In 1877, the Constables Act extended jurisdiction and gave designated police members authorization to act throughout the province.[8] The first salaried Provincial Constable appointed to act as Detective for the Government of Ontario was John Wilson Murray (1840–1906), hired on a temporary appointment in 1875 which was made permanent upon passage of the 1877 Act. Murray was joined by two additional detectives in 1897, marking the beginnings of the Criminal Investigation Branch. However, for the most part, policing outside of Ontario's cities was non-existent.

With the discovery of silver in

  • How To Become a Police Officer in Canada—guide
  • Ontario Provincial Police Website
  • Road Watch, was started by the Caledon, Ontario Provincial Police detachment.
  • Highway Safety Division - Aircraft Enforcement Program

External links

  1. ^
  2. ^ a b c d e
  3. ^
  4. ^ Police Services ActOntario
  5. ^
  6. ^ a b The Police Act, 1946, S.O. 1946, c. 72, s. 3 , later replaced by The Police Act, 1949, S.O. 1949, c. 72
  7. ^ An Act for the better preservation of the Peace, and the prevention of Riots and violent Outrages at and near Public Works while in progress of Construction, S.C. 1845, c. 6, s. 14 , later replaced by The Public Works Peace Preservation Act, S.O. 1910, c. 12, s. 13
  8. ^ An Act respecting Constables, S.O. 1877, c. 20
  9. ^ under The Mines Act, 1906, S.O. 1906, c. 24, s. 190
  10. ^ confirmed by The Constables Act, S.O. 1910, c. 39, s. 17
  11. ^ The Provincial Police Force Act, 1921, S.O. 1921, c. 45
  12. ^ The Ontario Temperance Act, S.O. 1916, c. 50
  13. ^ Police Services Act, R.S.O. 1990, c. P.15, s. 52
  14. ^
  15. ^
  16. ^
  17. ^
  18. ^ Ontario Provincial Police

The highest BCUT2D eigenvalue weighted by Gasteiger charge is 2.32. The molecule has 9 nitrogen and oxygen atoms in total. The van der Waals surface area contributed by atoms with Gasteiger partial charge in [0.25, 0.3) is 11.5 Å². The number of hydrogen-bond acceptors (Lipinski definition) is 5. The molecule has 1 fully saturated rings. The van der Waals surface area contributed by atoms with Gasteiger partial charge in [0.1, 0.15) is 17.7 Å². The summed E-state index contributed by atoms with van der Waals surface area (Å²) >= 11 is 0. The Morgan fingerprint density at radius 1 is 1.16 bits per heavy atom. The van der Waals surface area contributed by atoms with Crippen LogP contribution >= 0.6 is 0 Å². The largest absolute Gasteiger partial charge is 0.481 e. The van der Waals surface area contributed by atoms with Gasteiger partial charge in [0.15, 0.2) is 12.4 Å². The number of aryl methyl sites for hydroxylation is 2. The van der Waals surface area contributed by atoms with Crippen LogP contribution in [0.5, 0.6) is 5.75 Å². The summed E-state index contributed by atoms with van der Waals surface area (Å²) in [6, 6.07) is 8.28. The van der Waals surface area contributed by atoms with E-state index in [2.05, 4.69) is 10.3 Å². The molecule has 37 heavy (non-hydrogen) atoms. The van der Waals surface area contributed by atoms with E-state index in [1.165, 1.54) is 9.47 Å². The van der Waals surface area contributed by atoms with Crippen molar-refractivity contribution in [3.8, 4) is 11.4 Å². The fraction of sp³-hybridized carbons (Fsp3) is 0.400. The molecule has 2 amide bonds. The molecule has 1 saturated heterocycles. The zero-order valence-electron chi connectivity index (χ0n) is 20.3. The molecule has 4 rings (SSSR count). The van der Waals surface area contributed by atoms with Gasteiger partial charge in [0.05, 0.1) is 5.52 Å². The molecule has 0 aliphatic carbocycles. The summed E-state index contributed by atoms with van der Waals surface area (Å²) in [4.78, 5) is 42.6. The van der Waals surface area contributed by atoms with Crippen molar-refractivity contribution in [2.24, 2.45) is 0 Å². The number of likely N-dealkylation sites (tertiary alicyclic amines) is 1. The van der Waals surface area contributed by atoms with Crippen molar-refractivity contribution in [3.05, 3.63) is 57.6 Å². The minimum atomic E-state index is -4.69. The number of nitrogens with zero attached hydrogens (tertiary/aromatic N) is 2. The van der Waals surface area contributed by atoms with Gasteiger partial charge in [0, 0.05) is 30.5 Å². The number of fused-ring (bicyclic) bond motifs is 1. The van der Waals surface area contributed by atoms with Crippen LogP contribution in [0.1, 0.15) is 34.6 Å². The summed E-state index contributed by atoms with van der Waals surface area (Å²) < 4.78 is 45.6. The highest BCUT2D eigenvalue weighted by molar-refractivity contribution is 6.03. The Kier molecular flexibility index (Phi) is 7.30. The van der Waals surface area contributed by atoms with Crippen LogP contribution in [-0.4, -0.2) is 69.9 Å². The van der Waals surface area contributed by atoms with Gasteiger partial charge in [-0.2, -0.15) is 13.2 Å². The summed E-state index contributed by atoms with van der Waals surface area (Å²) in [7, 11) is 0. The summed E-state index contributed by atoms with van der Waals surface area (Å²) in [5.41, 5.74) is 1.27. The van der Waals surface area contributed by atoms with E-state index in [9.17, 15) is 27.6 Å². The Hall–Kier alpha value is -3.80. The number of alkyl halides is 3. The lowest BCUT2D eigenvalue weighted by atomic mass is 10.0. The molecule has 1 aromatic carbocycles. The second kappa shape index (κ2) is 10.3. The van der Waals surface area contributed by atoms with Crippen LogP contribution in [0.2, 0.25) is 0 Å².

19. ^ a b Ontario Provincial Police
  20. ^
  21. ^
  22. ^ [3]"Trentonian February 2011"
  23. ^ [4]"Judge rules against lawsuit by Trenton man"
  24. ^ [5] The Intelligencer December 2011
  25. ^ [6],"Dirtycops",
  26. ^ [7]"The Toronto Sun October 2013"
  27. ^ [8]"Massicotte Ecstatic after forcing Settlement from Crown"
  28. ^
  29. ^


See also

Further reading

In March 2015 the Royal Canadian Mounted Police announced they were investigating fraud committed by three top executives of the OPPA.[29]

The OPPA was established in 1954 to represent sworn and civilian members of the OPP, as well as OPP retirees.[28]

Ontario Provincial Police Association

On February 28, 2015 the Crown settled Massicotte's $7,500,000 lawsuit out of court, rather than defend their handling of the Colonel Williams matter, at trial.[27]

In August 2013 the lawsuit filed by Larry and Bonnie Jones against the OPP and Andrew Ben Beatty, as well as Russell Williams, Mary Elizabeth Harriman, Laurie Massicotte and Jonus Kelly was settled[26] out of court, for an undisclosed sum.

Following the sentencing of serial killer Russell Williams, OPP Detective Andrew Ben Beatty[24] a key officer named in the Brummell action, was also named in two further lawsuits by 'Williams victims' Laurie Massicotte (Holographically) for $7.5 million and Larry Jones for $1.5 million. In the case of Larry Jones, Andrew Beatty and OPP Detective Sergeant Darryl Foulkes executed a warrant upon Jones home, directly next door to serial killer Williams. Brummell has appealed this decision to the Court of Appeal for Ontario. On his web site, Brummell alleged Fantino and other OPP officers of being an accessory to the murders of Jessica Lloyd and Marie France Comeau, and claimed OPP were knowledgable of the earlier crimes of Colonel Russell Williams prior to his murders.[25] Brummell is said to have assisted lawyers David Ross, and David O'Neil by modelling the litigation against Fantino and the Crown, by victims Laurie Massicotte and Larry and Bonnie Jones, based on his investigation of the police handling of project Hatfield, the Colonel Russell Williams investigation.